Joshua 15:20-24 NKJV

This  was  the inheritance of the tribe of the children of Judah according to their families: The cities at the limits of the tribe of the children of Judah, toward the border of Edom in the South, were Kabzeel, Eder, Jagur, Kinah, Dimonah, Adadah, Kedesh, Hazor, Ithnan, Ziph, Telem, Bealoth,…

Imagine you are sitting at a big gathering where someone is talking about the history of your state or country. As the speaker talks of local towns and villages, you recognize the names of places you know: the town where you grew up, your mother’s home town, the village near the big lake where you fish sometimes, the city where your uncle gave his life saving someone from a fire. They are the landmarks of your family’s life, and you know that land like the back of your hand. You know the turns in the road from one town to the next, and you know the shortcut through a friend’s field to get to that hill or that village. You have heard stories about recent history–who married whom, what school won a championship, what businesses have opened and closed in your lifetime. But you may not know the history of how your town was founded.

And then the speaker tells you that all these local towns–one-hundred-fifteen of them he mentions by name–were given to your forebears by God Himself as an inheritance, because He loves you and your people above all others.

Kind of changes your perspective, doesn’t it?

Read chapter 15 of Joshua, and you will see a very detailed description of the borders of the land given to the tribe of Judah, and you will see a list of one-hundred-fifteen towns and cities that they claimed for the Lord. They weren’t able to do it simply by sheer might of arms. (Check out the first loss at Ai earlier in Joshua.) They did it with the help of God, because God had promised that land to Abraham many generations before. The Lord brought His people out of slavery and into a land “overflowing with milk and honey.” He brought them back to the inheritance He wished them to have.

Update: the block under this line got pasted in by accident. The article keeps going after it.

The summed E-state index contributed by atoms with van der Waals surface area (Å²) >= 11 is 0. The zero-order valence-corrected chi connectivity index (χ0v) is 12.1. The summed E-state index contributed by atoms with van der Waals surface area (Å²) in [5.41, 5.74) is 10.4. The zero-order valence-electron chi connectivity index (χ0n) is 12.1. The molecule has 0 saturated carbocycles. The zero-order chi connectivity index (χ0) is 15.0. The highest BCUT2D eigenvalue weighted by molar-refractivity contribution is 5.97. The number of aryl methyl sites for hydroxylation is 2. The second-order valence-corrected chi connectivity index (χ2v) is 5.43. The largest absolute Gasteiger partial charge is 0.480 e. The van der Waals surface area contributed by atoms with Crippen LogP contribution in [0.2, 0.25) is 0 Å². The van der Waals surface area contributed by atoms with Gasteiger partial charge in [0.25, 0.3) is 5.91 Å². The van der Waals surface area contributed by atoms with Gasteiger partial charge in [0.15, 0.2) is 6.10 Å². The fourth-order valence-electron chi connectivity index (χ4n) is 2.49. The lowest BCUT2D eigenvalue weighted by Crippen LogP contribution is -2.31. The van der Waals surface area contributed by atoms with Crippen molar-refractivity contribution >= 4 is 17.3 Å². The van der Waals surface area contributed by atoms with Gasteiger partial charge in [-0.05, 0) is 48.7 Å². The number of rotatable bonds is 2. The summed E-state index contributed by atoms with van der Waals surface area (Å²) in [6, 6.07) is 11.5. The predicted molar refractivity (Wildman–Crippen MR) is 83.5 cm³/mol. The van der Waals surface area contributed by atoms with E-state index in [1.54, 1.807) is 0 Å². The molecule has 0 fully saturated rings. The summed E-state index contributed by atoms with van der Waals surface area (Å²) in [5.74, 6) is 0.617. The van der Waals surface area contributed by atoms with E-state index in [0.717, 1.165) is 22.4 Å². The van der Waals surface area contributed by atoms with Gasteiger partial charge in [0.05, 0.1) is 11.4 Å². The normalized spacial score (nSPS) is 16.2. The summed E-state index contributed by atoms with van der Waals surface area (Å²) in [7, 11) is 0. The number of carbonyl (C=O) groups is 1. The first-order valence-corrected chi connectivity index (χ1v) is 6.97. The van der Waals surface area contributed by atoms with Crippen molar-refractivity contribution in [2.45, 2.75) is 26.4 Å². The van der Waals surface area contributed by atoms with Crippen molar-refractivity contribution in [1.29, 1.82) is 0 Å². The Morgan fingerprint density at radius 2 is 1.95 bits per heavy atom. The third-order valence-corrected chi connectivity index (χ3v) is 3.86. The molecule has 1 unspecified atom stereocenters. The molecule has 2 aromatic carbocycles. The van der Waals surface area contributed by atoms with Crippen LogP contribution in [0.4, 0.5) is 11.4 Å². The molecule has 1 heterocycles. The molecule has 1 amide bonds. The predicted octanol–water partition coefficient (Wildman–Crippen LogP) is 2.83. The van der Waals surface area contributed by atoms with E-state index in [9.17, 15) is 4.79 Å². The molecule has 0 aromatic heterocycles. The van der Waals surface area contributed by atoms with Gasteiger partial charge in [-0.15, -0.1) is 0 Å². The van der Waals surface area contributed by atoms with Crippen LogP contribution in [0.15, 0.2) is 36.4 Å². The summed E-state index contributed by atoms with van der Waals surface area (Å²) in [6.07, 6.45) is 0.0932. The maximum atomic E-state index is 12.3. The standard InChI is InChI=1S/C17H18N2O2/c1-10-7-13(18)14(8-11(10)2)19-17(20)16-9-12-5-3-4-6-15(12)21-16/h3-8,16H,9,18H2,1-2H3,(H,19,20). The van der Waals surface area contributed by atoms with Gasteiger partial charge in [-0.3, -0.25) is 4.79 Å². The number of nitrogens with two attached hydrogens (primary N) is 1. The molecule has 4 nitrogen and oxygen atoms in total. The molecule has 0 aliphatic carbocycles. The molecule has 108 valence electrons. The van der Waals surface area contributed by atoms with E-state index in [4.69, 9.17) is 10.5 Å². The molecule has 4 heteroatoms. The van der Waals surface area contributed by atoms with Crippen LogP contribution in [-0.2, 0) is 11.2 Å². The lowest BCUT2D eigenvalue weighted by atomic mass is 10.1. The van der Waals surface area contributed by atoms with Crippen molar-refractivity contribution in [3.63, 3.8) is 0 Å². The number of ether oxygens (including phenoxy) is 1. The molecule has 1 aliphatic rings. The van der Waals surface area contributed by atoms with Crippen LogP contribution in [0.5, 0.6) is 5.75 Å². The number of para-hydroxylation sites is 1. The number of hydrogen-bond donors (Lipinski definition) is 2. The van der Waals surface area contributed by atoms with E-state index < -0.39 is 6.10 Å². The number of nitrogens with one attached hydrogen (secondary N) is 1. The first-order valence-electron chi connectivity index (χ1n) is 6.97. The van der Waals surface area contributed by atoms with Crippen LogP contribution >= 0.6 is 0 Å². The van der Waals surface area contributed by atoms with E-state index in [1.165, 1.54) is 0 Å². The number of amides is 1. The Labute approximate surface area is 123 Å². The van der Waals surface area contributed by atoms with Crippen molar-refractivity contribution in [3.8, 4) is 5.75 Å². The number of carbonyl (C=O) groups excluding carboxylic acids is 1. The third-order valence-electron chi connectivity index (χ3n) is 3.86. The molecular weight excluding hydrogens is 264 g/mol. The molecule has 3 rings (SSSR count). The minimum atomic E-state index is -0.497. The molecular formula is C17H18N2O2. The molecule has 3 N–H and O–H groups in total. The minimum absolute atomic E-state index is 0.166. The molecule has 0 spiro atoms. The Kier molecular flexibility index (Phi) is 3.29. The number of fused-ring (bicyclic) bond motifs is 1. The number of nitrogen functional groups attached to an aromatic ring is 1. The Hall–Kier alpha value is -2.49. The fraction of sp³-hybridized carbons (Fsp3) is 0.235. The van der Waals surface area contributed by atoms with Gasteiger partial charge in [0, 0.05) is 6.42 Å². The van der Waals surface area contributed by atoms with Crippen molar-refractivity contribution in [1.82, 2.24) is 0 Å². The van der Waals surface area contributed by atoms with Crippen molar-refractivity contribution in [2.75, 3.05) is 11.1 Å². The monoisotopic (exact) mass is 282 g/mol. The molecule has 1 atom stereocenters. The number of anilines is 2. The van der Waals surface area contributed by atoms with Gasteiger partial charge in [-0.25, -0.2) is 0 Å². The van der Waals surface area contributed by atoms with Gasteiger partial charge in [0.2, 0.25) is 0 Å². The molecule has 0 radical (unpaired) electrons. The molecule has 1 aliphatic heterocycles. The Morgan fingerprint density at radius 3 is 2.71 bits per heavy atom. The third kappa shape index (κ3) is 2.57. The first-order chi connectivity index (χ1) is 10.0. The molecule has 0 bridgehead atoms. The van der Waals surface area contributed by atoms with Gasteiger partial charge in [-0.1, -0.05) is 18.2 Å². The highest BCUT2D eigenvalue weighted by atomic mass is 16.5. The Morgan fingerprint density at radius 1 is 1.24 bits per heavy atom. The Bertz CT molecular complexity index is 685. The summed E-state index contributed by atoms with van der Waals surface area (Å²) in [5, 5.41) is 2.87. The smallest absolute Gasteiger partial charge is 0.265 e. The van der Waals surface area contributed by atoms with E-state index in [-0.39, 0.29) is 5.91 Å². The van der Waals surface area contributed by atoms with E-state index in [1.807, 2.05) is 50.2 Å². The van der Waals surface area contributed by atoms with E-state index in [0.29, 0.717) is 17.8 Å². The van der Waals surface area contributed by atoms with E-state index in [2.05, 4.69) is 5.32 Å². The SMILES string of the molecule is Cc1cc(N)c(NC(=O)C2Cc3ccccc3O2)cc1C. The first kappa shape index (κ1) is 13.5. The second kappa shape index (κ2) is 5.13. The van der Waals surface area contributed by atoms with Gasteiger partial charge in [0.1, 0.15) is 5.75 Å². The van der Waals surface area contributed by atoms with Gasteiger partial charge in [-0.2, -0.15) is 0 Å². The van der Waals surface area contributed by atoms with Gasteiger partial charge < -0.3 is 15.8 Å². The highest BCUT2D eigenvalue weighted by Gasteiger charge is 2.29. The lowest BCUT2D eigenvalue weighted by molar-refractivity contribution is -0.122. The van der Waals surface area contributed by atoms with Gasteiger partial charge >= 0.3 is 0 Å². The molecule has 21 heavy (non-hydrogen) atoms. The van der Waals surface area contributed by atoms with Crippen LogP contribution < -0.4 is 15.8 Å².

And to a Hebrew living in the few generations after Moses, or even to a Jew living in Jesus’ time, the names of those towns and those landmarks would have been very familiar. Someone hearing those words would have finally understood that the house where they lived was not built by his or her father, but it was given to them by the Lord God. People in those times would have heard the names of the tribes and families listed so meticulously in Numbers and Nehemiah, and they would say, “That’s MY family!” There would be a remarkable sense of place, and a peace in knowing that God cared (and DOES care) specifically for them.

When we read our Bibles and we get to those difficult lists of kings and cities and tribes, we often roll our eyes and sigh dejectedly. We grit our teeth and skim through the names, never really bothering to try pronouncing them. But “reading” that way does a disservice to the Word of God. It is as if we are saying there is some part of God’s Holy Bible that doesn’t apply to us. If it did not apply, they why has God preserved the names of those people and places for thousands of years? God wants us to read these things and to know that His promise to us is specific and personal.

John 11:25-26 NKJV

Jesus said to her, “I am  the resurrection and the life. He who believes in Me, though he may die, he shall live. And whoever lives and believes in Me shall never die. Do you believe this?”

And then Jesus walked up to the tomb of Lazarus–one man among the many Jesus had known–and called out, “Lazarus, come forth!” And one man rose from the dead as proof that Jesus is the Way, the Truth, and the Life.

So the next time you are reading one of those long lists of names, don’t enter into it with dread but with joy. Look at it as a celebration of the promises of God, a reminder that throughout history He has cared for His people wherever they may be. We should read those lists of cities or kings or families with humility and awe, knowing that, if we believe on Jesus as Savior and Lord, then we are recorded that same way in the Book of Life itself, where one day our Lord will read OUR names and ask us to enter into His eternal presence.

Heavenly Lord God, what a precious gift you have given us to inherit eternal life! Thank You, Father, for the gift of Your holy Word. Help us to treat every word of Your Bible with reverence and love. Amen.


About Glenn Pettit

I am a deacon at The Well of Iowa, and a father and grandfather. Called to teach and to preach, I write fresh messages about the Bible every now and then.
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